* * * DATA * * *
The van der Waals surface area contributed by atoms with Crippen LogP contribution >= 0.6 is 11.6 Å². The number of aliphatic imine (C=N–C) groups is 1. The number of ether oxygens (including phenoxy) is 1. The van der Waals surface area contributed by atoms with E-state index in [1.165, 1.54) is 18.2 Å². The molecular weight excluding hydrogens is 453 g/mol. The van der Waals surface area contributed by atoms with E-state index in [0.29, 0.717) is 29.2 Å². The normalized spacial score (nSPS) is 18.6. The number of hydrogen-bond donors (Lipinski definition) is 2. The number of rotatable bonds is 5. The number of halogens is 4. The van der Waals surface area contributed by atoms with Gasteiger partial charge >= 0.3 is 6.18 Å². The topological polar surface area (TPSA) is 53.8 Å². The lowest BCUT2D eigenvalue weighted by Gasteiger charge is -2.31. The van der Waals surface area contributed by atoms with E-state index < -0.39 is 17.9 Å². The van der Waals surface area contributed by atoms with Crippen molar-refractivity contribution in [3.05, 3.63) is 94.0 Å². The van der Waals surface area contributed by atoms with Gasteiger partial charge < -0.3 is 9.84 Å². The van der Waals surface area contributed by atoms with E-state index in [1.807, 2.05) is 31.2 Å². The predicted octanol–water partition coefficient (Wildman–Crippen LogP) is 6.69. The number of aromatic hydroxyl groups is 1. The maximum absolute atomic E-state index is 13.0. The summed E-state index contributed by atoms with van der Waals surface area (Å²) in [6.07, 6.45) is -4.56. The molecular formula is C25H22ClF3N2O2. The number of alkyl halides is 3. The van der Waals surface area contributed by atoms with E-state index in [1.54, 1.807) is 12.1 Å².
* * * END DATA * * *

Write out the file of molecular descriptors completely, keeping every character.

The van der Waals surface area contributed by atoms with Crippen LogP contribution >= 0.6 is 11.6 Å². The number of aliphatic imine (C=N–C) groups is 1. The number of ether oxygens (including phenoxy) is 1. The van der Waals surface area contributed by atoms with E-state index in [1.165, 1.54) is 18.2 Å². The molecular weight excluding hydrogens is 453 g/mol. The van der Waals surface area contributed by atoms with E-state index in [0.29, 0.717) is 29.2 Å². The normalized spacial score (nSPS) is 18.6. The number of hydrogen-bond donors (Lipinski definition) is 2. The number of rotatable bonds is 5. The number of halogens is 4. The van der Waals surface area contributed by atoms with Gasteiger partial charge >= 0.3 is 6.18 Å². The topological polar surface area (TPSA) is 53.8 Å². The lowest BCUT2D eigenvalue weighted by Gasteiger charge is -2.31. The van der Waals surface area contributed by atoms with E-state index < -0.39 is 17.9 Å². The van der Waals surface area contributed by atoms with Crippen molar-refractivity contribution in [3.05, 3.63) is 94.0 Å². The van der Waals surface area contributed by atoms with Gasteiger partial charge < -0.3 is 9.84 Å². The van der Waals surface area contributed by atoms with E-state index in [1.807, 2.05) is 31.2 Å². The predicted octanol–water partition coefficient (Wildman–Crippen LogP) is 6.69. The number of aromatic hydroxyl groups is 1. The maximum absolute atomic E-state index is 13.0. The summed E-state index contributed by atoms with van der Waals surface area (Å²) in [6.07, 6.45) is -4.56. The molecular formula is C25H22ClF3N2O2. The number of alkyl halides is 3. The van der Waals surface area contributed by atoms with E-state index in [1.54, 1.807) is 12.1 Å².